Jean-François Pactet is a visiting fellow with the Europe Program at the Center for Strategic and International Studies (CSIS). An experienced French diplomat, he served previously in Brussels as counselor in charge of defense issues in the French permanent mission to NATO from 2009 to 2012. His areas of research include European affairs and transatlantic security issues, particularly nuclear deterrence, missile defense, nonproliferation and defense capabilities issues. Prior to his work in Brussels, he served as deputy spokesperson in the French Foreign Ministry, with responsibilities for public diplomacy, media outreach for North Africa and Middle East issues, as well as Schengen, consular, and immigration issues. He is an alumnus of the French Ecole Nationale d’Administration and of the French Institute of Higher National Defense Studies.
Colonel Patrick de Vathaire is the Senior French Representative at National Defense University’s Africa Center for Strategic Studies and has been in this position since August 2011. Following his graduation from the “Officer Candidate School”, promotion of 1983, Colonel de Vathaire joined the «Troupes de Marine». He subsequently gained an impressive depth of operational knowledge of Africa during his numerous visits to the Continent. In addition to participating in operations in Chad, the Ivory Coast, Rwanda, Gabon and Togo, he has also spent time at the heart of various African armed forces as both an instructor and military advisor. Hecommanded the 43rd Infantry Battalion from 2005 until 2006, based in the Ivory Coast.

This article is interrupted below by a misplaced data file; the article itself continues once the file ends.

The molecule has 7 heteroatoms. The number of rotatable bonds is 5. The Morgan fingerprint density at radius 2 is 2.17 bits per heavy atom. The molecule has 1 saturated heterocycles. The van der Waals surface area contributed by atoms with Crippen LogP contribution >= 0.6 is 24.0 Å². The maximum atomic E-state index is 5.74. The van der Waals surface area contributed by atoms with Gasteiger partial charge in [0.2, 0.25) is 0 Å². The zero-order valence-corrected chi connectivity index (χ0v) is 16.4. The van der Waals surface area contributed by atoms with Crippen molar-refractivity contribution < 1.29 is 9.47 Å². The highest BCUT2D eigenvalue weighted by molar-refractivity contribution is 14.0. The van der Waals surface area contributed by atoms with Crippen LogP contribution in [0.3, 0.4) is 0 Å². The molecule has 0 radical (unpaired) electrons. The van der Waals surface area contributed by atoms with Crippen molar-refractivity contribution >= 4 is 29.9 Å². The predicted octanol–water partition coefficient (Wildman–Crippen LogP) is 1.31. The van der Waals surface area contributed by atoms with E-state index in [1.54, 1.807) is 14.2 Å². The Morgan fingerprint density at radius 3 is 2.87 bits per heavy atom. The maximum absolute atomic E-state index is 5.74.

In between his African commitments, Colonel de Vathaire also served in Afghanistan in 2002 when he was the Operations Officer for the French Army Special Forces Regiment. Following 18 months at the Army War College and the Joint Advanced Staff College, he was firstly posted to the Joint Staff as Chief J3 Land from 2003 – 2005 then again as Chief J5 Africa in the Joint Operational Planning Centre (Centre de Planification et Conduite des Opérations) from 2008 to 2011. It is in this last role where his African expertise has come to the fore: he has been responsible for the strategic oversight and anticipation of potential crisis within Sub-Saharan Africa. He has had oversight of the French participation in the European EUFOR mission, the deployment of the UN mission to Chad, the crisis in the Ivory Coast, piracy off the Somalia coast and he has been actively involved in the study to reshape French participation in Africa. He holds the rank of Chevalier of the Legion of Honour, is an officer of the National Order of Merit, holds “la croix de la valeur militaire” with 2 stars and is an Officer of the Rwandan National Order of Peace.